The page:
Financial Industry's 'Value Added' Significantly Overestimated, Report Contends

Banks' contribution to the economy may be hugely overstated, underscoring anger about the scale of taxpayer rescues and resultant government cutbacks, but a sharp retreat of banking worldwide looks painful for all and needs calibrating.

As sovereign debts and austerity bite across the West, spurring popular protest over rising inequality and malfunctioning capitalism, governments have been under pressure to act tough on the outsized and risky banking that was deemed too big to fail.

With everyone now on the hook for shoring up those banks and severe economic hardship being felt across the North Atlantic countries, the debate about "socially useless" aspects of banking has been intense.

Since 2007, the regulatory backlash has included forcing banks to build higher capital buffers; separating retail banking from global investment finance; curbing excessive pay; and taxing transactions and speculative activity.

But one eye-catching angle on the reassessment came from Bank of England economists this month.

In a paper for the VoxEU think tank, the Bank's executive director for Financial Stability, Andrew Haldane, and economist Vasileios Madouros claimed British and U.S. national accounts have significantly overestimated the "value added" provided by financial services firms before and since the crisis began.

The essence of their argument is that in calculating gross domestic product, government statisticians give far too much weight to banking activity that merely involves creating and bearing risk in lending and asset holdings.

Under the current system, the paper points out that the value added ascribed to U.S. financial intermediaries was as much as $1.2 trillion last year -- some 8 percent of GDP and a fourfold increase in its share of GDP since World War Two. In Britain the equivalent in 2009 was even higher at 10 percent.

To justify those huge gains, the economists argue that the productivity of bank capital and staff would need to have soared too -- in part justifying the huge rises in pay and bonuses. But the precipitous collapse of many of these banks in 2007 and 2008 questions whether the scale of those efficiency gains was anything more but smoke and mirrors.

"High pre-crisis returns to banking had a much more mundane explanation. They reflected simply increased risk-taking across the sector," Haldane and Madouros wrote, insisting that risk taking such as credit expansion to complex products leveraged by short-term borrowings does not amount to value added.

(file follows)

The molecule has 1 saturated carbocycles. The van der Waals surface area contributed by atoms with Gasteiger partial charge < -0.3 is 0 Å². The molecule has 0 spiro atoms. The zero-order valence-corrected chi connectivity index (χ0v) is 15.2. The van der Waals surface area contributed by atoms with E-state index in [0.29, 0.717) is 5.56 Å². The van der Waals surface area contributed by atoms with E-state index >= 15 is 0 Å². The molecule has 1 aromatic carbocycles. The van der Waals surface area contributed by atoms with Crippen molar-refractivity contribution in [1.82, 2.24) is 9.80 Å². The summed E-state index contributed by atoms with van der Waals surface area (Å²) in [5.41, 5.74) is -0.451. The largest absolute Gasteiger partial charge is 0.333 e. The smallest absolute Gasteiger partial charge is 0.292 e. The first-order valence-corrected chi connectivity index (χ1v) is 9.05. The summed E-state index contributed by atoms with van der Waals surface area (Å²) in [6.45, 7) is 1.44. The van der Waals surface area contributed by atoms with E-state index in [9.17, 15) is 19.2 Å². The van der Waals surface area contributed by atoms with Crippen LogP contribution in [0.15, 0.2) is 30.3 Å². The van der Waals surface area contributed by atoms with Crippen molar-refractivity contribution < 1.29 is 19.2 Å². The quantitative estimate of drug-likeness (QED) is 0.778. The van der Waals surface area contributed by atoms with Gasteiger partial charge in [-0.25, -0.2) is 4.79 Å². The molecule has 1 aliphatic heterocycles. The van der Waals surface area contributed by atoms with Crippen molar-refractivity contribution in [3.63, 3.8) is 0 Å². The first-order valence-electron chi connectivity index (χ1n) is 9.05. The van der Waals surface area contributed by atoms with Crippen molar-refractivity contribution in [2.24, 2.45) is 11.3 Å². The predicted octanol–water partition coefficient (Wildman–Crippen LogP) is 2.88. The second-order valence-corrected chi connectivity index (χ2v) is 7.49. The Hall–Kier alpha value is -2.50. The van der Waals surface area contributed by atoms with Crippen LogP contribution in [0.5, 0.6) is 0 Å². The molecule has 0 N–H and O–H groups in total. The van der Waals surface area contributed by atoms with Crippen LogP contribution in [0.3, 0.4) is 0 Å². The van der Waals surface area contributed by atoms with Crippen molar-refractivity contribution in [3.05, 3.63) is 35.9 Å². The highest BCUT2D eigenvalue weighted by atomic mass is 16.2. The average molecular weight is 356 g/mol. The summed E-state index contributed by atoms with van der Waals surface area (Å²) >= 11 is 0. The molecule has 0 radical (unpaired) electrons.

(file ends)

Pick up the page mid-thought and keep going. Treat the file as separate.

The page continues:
But national accounts blur the distinction between this unproductive "risk bearing" and productive "risk management," where banks provide valuable services of broking, credit screening or intermediation that helps firms and households grow, save and invest.

As a result, the gigantic balance sheet expansion of global banks in the decade prior the credit crisis was wrongly accounted for as increased value added. Households investing in a bond or taking out a mortgage, for example, also bear credit and liquidity risk but this is not seen as value added in GDP.

"If risk-making were a value-adding activity, Russian roulette players would contribute disproportionately to global welfare," Haldane and Madoura concluded.

The paper cites studies that showed adjusting accounts for this error would reduce the estimated economic output of euro zone banks by up to 40 percent. And applying that to UK banks would have cut their 2009 contribution to GDP from 10 percent to as low as six percent -- or an error of some 55 billion pounds.

A bigger distortion is that the hundreds of billions of dollars of public subsidies or bailouts to ailing banks meant many of these firms didn't even have to bear the very risks incorrectly flattering their output, productivity and pay.

"Instead it has been borne by society. That is why GDP today lies below its pre-crisis level. And it is why government balance sheets, relative to GDP, are set to double as a result of the crisis in many countries," Haldane and Madouros said.


The calculations go some way to quantifying how far out of kilter banking was from the real economy. But it also shows that resolving the "too big to fail" dilemma that forced the bailouts will also involve some reversal of the balance sheet explosion.

The problem right now is that banking retreat is unleashing a double-whammy on an already austerity-squeezed global economy.

Uncertainty about the future shape of banking and another world downturn mean new capital for banks is scarce, forcing them to cut lending to meet more stringent capital ratios, such as the 9 percent base required of euro zone banks by mid-2012.

European banks alone are expected to ditch up to 3 trillion euros of loans next year to meet new capital rules.

U.S. investment banking giants too are cutting back assets and activities and openly talking about a secular downsizing of the industry [ID:nN1E7AE1WW]. And the world's ten largest banks involved in capital markets are estimated to have have lost about $250 billion of market capitalization since March.

Though wary of being deflected by banking lobbies into abandoning reforms, policymakers are recognizing that too much, too soon could dangerous.

Bank of England governor Mervyn King said on Monday euro bank deleveraging was already showing signs of a credit crunch.

"These are enormous challenges and it will not be easy to get through this," he said. "There will I think need to be a significant amount of rationalization of debts and credits in the world before we are finally to emerge from the end of this."

Finding a way to let the air out of the balloon slowly may be the big challenge of 2012 and beyond.

(Editing by Ruth Pitchford)

Copyright 2011 Thomson Reuters. Click for Restrictions.